Rued Langgaard: Strygekvartetter Vol. 2
01 April 2014
BBC Music Magazine
Stephen JohnsonPERFORMANCE: RECORDING:
Mixed feelings are virtually guaranteed with any collection of works by the unclassifiable Dane Rued Langgaard. Stylistically these works oscillate between delicate late Romanticism and a kind neoclassicism so innocent that at times it hardly seems to merit the 'neo-'prefix. Only it's soon clear thar this is a composer who doesn't think like anybody else, except perhaps Schumann in his disturbed 'idyllic' vein. Either the course is weirdly unpredictable, or there's no real progress at all, at least not in the European symphonic sense.
The only recently rediscovered Rose Garden Play is exquisite: deliciously teasing one moment, painfully tender the next. (Yes, that really does sound like Schumann.) After this the first two movements of the A flat major Quartet seem studiedly bland, yet in the strangely timeless repetitions of the slow movement and finale we hear distant echoes of the visionary Music of the Spheres. Quartet No. 4 revisits marerial from Rose Garden Play, yet it could almost be reworking by another mind: superficially more demonstrative, yet far less revealing.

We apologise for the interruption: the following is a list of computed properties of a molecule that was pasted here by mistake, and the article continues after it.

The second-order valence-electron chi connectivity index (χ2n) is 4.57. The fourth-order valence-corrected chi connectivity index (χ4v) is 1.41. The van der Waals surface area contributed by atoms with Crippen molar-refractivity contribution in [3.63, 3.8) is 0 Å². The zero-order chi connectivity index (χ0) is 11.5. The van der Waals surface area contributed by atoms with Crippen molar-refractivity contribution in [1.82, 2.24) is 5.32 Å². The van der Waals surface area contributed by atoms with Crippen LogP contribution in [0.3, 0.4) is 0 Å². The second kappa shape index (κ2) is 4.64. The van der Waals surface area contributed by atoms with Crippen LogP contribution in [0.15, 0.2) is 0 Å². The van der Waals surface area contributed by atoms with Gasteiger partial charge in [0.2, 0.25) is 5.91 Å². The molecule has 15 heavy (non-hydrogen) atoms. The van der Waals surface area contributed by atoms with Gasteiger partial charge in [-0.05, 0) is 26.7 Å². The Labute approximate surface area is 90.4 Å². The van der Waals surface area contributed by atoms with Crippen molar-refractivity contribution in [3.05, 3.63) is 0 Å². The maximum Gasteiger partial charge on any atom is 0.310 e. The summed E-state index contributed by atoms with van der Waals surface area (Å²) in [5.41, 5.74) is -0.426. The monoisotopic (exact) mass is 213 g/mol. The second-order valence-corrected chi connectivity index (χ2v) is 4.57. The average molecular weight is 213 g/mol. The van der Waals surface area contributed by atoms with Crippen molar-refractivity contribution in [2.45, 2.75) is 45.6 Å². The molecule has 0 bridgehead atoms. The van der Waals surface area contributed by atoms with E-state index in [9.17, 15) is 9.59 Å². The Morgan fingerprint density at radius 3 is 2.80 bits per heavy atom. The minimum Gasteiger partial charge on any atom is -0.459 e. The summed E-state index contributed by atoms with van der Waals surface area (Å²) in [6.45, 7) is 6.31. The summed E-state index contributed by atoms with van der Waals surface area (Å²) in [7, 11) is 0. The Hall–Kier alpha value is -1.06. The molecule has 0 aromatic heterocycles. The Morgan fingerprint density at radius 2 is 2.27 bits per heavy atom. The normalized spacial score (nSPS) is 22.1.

As in their first Langgaard disc the Nightingales play this music with an understanding and love that puts competitors in the shade. And it's all beautifully recorded. Recommended - so long as you start with Rose Garden Play!